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    I used Yin-Yang notion to come to the (temporary) conclusion that both law and chaos (chance) function concurrently throughout the universe.

    Does this idea make sense to you?

    As for the rest of your post, I can't understand it.
     
  7. Bhaktajan II

    Bhaktajan II Hare Krishna Yogi

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    Yes. I agree. Order and disorder function concurrently.

    Ying and yang function concurrently.

    Both will never dissappear.

    That which provides the life-force [to cause the one and only "Ying and Yang" to do their thing] also never disappears.

    The soul's preceptive conscious faculties can see the Duality of existence ---the soul's consciousness [of living a life] in a material world is above the mechnical Ying and Yang ---this is absolute.

    Consciousness is absolute.
    Ying and Yang are relative.
    All Three exist at the same time and Place.

    The Consciousness soul must seek out the absolute.
    Versus
    The Consciousness soul typically seeks out sensual pleasure(s) in the world of Ying and Yang.
     
  8. intrepidlover

    intrepidlover Melchizedek

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    I had no idea of her monastic vows. Why would I unless I was schooled in Buddhism which I was not. The fact is she was free to visit me as often as she wished until the married Buddhist woman she was boarding with, stopped replying to (translating) my emails.

    I had no way of contacting her except by email because on the various occasions I drove her home, she would get out of the car without indicating in which house she was staying. All she said was that she was not allowed to have visitors.

    I had no idea why the emails were not replied to until Xing Yuan telephoned me just before returning to China. She wanted to stay with me during the week prior to her departure. She was a mischievous little monkey. She hopped onto the bed in the spare room, sat lotus position and said: "I will sleep here." I think the reason I was against that was that she would have worn me out as she was always hopping from one place or activity to another.
    I also believe in a soul but this is apparently not a popular viewpoint in this particular forum.
    Thanks but this particular emotional attachment has long since left me and also I gather left the girl as it is quite some time since she last emailed me.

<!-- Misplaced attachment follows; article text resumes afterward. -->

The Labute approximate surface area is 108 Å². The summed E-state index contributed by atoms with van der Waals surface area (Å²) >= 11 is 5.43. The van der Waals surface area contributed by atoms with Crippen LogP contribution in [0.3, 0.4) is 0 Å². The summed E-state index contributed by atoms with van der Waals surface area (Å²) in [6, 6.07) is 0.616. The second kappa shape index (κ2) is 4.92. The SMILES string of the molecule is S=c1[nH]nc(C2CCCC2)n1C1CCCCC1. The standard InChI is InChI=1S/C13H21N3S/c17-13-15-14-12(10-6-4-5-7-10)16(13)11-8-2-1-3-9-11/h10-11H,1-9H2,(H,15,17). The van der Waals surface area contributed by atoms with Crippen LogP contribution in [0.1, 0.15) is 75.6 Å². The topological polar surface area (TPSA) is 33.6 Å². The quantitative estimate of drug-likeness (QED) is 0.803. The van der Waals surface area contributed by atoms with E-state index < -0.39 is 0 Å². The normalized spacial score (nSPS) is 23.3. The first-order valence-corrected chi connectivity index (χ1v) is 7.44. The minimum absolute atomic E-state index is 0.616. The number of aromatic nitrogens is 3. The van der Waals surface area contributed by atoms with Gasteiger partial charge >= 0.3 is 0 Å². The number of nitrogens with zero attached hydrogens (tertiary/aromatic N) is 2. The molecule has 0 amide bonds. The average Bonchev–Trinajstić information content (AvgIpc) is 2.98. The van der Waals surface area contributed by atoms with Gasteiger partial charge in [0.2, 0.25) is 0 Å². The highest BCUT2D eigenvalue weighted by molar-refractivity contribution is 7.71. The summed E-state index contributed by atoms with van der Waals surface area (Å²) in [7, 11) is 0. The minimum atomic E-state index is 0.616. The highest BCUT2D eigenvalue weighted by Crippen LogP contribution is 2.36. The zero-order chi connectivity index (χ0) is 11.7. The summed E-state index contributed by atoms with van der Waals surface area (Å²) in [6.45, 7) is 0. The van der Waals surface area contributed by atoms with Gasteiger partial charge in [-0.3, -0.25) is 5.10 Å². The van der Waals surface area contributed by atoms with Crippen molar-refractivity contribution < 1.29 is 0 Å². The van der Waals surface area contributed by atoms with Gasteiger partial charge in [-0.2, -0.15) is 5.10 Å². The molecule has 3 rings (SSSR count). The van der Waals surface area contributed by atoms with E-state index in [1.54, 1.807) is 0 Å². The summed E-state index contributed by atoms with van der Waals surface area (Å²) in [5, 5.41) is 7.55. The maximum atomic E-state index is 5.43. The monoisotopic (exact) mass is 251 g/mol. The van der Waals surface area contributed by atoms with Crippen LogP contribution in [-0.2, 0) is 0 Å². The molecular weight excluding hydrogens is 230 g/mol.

9. Bhaktajan II

    Bhaktajan II Hare Krishna Yogi

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    There are two schools of Hindu thought:

    1] Impersonal merging of the soul into the Great-Spirit [aka, the soul returns to source; aka, the soul, which is particle of 'Brahman' re-merges back into an Param-Brahman (Super-Spirit)]

    ---This requires self-realisation/recognition of the soul's nature and it's endless allure allure to temporary material enjoyments, repeated lifetime after lifetime as per one's own work and intelligence.

    2] Personally returning (in a spiritual Body) to God's Transcendent Realm outside the material Cosmos, to engage in pastimes face to face with God's personage & entourage in Heaven.

    ---This requires self-realisation/recognition of the soul's nature and it's endless allure to temporary material enjoyments, repeated lifetime after lifetime as per one's own work and intelligence + the benedictional grace of direct revelation by a bonefide spiritual master (Guru) as to how to extract ones soul from the material Cosmos [reference the Bhagavad-gita where God speaks directly to this point aka bhakti-yoga].

    Oat had written correctly. The orthodox Buddhist conclusion as to the nature of the soul (atman) is that it too can be dessolved "to merge back into cosmic-Consciousness' so as to escape the Re-birth cycle that the soul constantly experiences (to escape the cycle of 'amsara' one must reliquish the grip of the Soul's Ego/Desire/material identification ---that state of "Liberation" is called "Nirvana" [lit., without (nir)-qualities (vana)].
     
  10. Snoopy

    Snoopy Active Member

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    I cannot of course speak for individuals or various schools of Buddhism. I can only reiterate that according to the rules of behaviour for monks and nuns created by the Buddha any such behaviour is explicitly barred. The rules are many and detailed...

    Bhikkhu Pāṭimokkha: The Bhikkhus' Code of Discipline

    s.
     
  11. Snoopy

    Snoopy Active Member

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    More or less zero :)

    s.
     
  12. Bhaktajan II

    Bhaktajan II Hare Krishna Yogi

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    This is the case with all concerns!
    Plumbing Problem? Call a licensed Plumber.
    Automotive Problem? Call a licensed Automotive Mechanic.
    Court of Law Problem? Call a licensed Solicitor-Lawyer.
    Aircraft Travel Problem? Call a licensed Aviator.
    Trans-Atlantic Travel Problem? Call a licensed Maritine Ship Captain.
    House on Fire Problem? Call a licensed Fire-Fighter.